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Major Cineplex, Korean company form first joint venture in Asean

Mar 28. 2016
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By KWANCHAI RUNGFAPAISARN
THE NA

CJ E&M, a South Korea-based entertainment and media-content company, yesterday announced its first joint venture in Asean, with Thailand’s Major Cineplex Group.
The Korean company aims to penetrate the film industry in Thailand and neighbouring markets.
Under the JV, worth Bt100 million, CJ E&M and Major Cineplex Group will jointly set up a film-production company, CJ Major Entertainment Co. CJ E&M will hold 51 per cent of the new company, and Major Cineplex Group 49 per cent.
The deal will also support Major Cineplex’ plan to ramp up the expansion of its cinemas in Thailand and neighbouring Cambodia, Laos, Myanmar and Vietnam (CLMV). The group currently operates 600 cinemas in 92 locations in Thailand, while in Cambodia in has seven screens and in Laos five. It plans to increase the total number of cinema screens to 1,000 by 2020, of which 900 will be in Thailand and the rest in CLMV countries.
The first film to be launched under the joint venture is “Miss Granny”, a reproduction of a popular Korean movie. 
In Thailand, the movie has passed the pre-production process and is expected to be screened locally around the end of this year.
Vicha Poolvaraluck, chairman of the executive committee and chief executive officer of Major Cineplex Group, said the JV company would produce between 15 and 20 Thai films over the next five years, not just for Thailand but also for screening in Asean and other markets around the world. The average investment in production and marketing activities will be about Bt50 million for each film.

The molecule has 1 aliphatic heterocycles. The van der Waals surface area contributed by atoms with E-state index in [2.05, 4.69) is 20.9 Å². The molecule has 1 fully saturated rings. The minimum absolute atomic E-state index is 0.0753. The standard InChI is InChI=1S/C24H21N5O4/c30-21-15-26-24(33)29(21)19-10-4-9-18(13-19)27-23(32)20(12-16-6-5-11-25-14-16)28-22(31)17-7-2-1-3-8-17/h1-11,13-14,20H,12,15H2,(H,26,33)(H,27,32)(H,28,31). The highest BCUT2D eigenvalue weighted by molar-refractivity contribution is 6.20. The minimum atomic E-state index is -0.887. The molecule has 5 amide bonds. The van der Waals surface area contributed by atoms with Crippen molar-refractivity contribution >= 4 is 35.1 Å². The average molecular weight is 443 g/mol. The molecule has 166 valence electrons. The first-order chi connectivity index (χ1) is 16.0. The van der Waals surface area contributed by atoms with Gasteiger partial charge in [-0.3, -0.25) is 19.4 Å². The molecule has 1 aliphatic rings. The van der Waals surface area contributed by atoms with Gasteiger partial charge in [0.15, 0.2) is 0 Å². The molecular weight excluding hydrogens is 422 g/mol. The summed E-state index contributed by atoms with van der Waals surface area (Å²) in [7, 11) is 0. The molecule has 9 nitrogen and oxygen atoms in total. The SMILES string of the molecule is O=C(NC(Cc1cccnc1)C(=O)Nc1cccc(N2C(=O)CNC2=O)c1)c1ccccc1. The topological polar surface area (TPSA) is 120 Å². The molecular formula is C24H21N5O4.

“Thai movies have a share of only 30 per cent in Thailand’s film industry, which is quite small. In China, Chinese productions control a share of more than 50 per cent of the market. 
“Making Thai films needs professionalism and a higher scale of production,” he said.
Vicha added that in Korea, people watch about four movies on average per year, while in China, the average is about one movie a year.
“In contrast with those markets, in Thailand, our people watch fewer movies, lower than one movie a year on average. In Cambodia, we [Major Cineplex] have opened only seven cinema screens so far, which is quite |small compared with the |country’s rich potential to have |100 screens.” 
He said Thai films now accounted for about 40 per cent of the total movie market in Cambodia. Many markets in Asean enjoy wide acceptance of Thai films.
Jeong Tae-sung, CEO of CJ E&M Film Division, said this was the first joint venture of CJ E&M in Southeast Asia. The company has a JV in Japan, and a wholly owned subsidiary in China.
“We have seen in Asean plenty of room for Thai films in the market. Thai films now share only 30 per cent of the total movie market in the region. And [there is] great potential to increase the market share to 50 per cent in the future,” Jeong said.
He said that Thai films had improved in quality over the years, leading to success. 
For this reason, Thai moviegoers pay attention and give priority to innovative productions and are ready to experience new things.
 

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